He began his teaching career at Escondido High School in 1957 and served until he retired in 1980. He then married the love of his life, Martha Moen on January 15, 1983 and enjoyed 14 years of marriage that included many travels and cruises. Jack became a Master Mason in 1949. He served his community with the Masons and also the Lions Club throughout his life. He leaves his loving family, Cary and Cheryl Moen, Norman and Carol Peet; and grandchildren, Dana and Wendy Moen, Deric and Amber Moen, Darin Moen, Andrew and Erin Peet, Aaron and Amanda Peet, Josh and April Peet; and five great grandchildren with one on the way!

You are invited to the memorial service on Wednesday, April 21, 2010, at 2 p.m., at the Masonic Center, 1331 S. Escondido Blvd., Escondido, CA 92025, 760-745-4957. In lieu of flowers, the family suggests donations be given to Elizabeth Hospice, http://www.elizabethhospice.org.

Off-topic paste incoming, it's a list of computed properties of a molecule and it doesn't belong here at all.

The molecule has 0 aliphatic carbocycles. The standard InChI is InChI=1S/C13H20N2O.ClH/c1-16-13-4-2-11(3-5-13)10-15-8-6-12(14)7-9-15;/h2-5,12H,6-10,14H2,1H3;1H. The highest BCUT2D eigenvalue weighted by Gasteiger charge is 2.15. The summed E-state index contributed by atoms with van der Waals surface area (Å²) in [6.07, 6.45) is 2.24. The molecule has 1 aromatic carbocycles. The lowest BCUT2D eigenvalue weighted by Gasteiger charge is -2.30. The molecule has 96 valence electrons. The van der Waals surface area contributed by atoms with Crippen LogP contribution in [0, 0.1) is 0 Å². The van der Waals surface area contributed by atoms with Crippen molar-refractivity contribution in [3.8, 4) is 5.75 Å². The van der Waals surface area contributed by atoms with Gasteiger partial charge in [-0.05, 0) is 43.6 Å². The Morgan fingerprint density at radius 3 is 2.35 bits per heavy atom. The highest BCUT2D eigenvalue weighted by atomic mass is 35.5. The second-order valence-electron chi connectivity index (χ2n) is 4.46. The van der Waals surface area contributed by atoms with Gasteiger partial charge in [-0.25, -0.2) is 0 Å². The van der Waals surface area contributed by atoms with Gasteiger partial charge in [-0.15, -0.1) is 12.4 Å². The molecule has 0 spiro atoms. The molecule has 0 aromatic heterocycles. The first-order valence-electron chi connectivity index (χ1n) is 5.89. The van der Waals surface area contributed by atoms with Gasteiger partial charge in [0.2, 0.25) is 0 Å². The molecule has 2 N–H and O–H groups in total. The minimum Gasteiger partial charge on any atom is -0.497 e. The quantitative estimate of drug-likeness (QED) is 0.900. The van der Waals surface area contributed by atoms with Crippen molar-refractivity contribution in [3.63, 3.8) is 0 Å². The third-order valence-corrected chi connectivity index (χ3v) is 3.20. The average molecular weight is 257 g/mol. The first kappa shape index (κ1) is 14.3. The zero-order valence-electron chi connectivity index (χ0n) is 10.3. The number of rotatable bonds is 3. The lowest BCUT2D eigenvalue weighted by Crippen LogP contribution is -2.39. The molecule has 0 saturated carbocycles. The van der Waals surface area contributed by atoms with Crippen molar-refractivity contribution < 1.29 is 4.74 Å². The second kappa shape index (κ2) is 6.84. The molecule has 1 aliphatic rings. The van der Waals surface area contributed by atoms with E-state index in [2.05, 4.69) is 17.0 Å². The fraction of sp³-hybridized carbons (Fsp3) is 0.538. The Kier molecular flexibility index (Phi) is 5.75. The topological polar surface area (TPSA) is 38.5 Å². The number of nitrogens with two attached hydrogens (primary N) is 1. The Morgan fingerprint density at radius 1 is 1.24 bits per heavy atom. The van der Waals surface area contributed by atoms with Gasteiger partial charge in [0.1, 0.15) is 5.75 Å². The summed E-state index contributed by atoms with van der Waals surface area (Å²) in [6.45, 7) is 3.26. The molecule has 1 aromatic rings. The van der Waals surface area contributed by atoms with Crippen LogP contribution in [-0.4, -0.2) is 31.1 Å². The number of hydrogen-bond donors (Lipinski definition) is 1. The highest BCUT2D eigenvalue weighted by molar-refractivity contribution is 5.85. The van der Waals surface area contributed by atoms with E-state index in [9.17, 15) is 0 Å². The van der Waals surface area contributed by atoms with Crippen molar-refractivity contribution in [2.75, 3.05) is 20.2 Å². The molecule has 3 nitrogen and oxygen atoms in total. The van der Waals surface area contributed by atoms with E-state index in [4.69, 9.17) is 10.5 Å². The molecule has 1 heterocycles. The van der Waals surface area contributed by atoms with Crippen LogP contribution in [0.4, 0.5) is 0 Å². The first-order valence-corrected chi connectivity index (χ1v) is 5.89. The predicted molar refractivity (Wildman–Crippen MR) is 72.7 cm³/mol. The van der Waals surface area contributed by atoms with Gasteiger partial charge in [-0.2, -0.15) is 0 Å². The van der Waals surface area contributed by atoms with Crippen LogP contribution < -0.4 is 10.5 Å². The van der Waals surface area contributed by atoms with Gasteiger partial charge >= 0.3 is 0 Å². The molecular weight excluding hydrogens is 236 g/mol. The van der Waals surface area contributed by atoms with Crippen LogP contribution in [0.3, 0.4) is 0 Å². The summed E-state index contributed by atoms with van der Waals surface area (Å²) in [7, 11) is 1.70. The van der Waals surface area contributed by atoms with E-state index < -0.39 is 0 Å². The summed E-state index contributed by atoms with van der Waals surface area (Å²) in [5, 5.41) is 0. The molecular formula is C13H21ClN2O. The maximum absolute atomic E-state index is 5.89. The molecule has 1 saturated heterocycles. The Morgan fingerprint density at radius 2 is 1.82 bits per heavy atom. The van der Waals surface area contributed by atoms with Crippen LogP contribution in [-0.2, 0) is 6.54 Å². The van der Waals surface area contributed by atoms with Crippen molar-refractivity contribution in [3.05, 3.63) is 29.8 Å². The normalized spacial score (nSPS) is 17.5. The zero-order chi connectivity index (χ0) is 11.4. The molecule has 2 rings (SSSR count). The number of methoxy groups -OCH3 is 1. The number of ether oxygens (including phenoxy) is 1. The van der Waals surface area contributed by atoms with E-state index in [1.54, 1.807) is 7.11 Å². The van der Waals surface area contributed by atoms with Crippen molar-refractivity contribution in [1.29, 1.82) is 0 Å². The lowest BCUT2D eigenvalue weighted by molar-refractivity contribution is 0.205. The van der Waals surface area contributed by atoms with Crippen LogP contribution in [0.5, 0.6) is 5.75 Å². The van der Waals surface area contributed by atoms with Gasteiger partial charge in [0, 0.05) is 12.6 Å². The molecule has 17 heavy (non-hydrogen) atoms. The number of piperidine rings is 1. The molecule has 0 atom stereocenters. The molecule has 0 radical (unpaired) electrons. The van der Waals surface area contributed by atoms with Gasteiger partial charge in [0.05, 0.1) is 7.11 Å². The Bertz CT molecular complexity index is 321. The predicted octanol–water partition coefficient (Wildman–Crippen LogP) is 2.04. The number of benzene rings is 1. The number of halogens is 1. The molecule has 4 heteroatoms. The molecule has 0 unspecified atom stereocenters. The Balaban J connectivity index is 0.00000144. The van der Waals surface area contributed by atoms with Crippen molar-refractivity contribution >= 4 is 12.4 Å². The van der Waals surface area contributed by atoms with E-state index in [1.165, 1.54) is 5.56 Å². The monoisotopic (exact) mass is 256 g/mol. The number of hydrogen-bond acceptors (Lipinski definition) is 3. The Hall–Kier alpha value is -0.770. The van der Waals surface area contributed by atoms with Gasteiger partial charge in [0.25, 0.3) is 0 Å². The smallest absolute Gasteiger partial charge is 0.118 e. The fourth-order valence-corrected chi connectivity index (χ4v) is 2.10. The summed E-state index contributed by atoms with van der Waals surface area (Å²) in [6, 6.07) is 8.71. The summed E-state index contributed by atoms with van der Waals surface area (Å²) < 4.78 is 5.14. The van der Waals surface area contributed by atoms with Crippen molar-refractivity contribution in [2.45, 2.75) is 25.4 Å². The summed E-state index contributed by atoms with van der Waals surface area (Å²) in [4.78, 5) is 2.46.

obits.nctimes.com

Old Bucktails Answer the Final Roll Call

November 11, 2010

Alanson E. Niles

DEATH OF COLONEL ALANSON E NILES

SKETCH OF A PROMINENT MILITARY OFFICER AND WELL-KNOWN CITIZEN

Last Thursday morning Colonel Alanson E Niles, of this borough, died at the German hospital in Philadelphia, where he went on the 21st of September to undergo a delicate surgical operation. He stood the operation well and seemed to be on the way to recovery, when Bright’s disease was developed and he rapidly grew weaker until the end. Mrs. Niles and his son Lieut. Nathan E. Niles were at his bedside. The remains were brought home on Friday, and on Saturday afternoon the funeral was held at his late residence on Main street, the burial being with military honors.

Alanson Erric Niles was a son of Mr. Nathan Niles, one of the early settlers of Charleston township. He was born on his father’s farm near this borough October 5, 1816. He inherited the homestead and was engaged in farming until 1857, when he came to this borough and engaged in the mercantile business with Mr. Aaron G. Elliott, the firm of Niles & Elliott doing business in the old wooden building which stood on Main street on the corner just below the First National bank.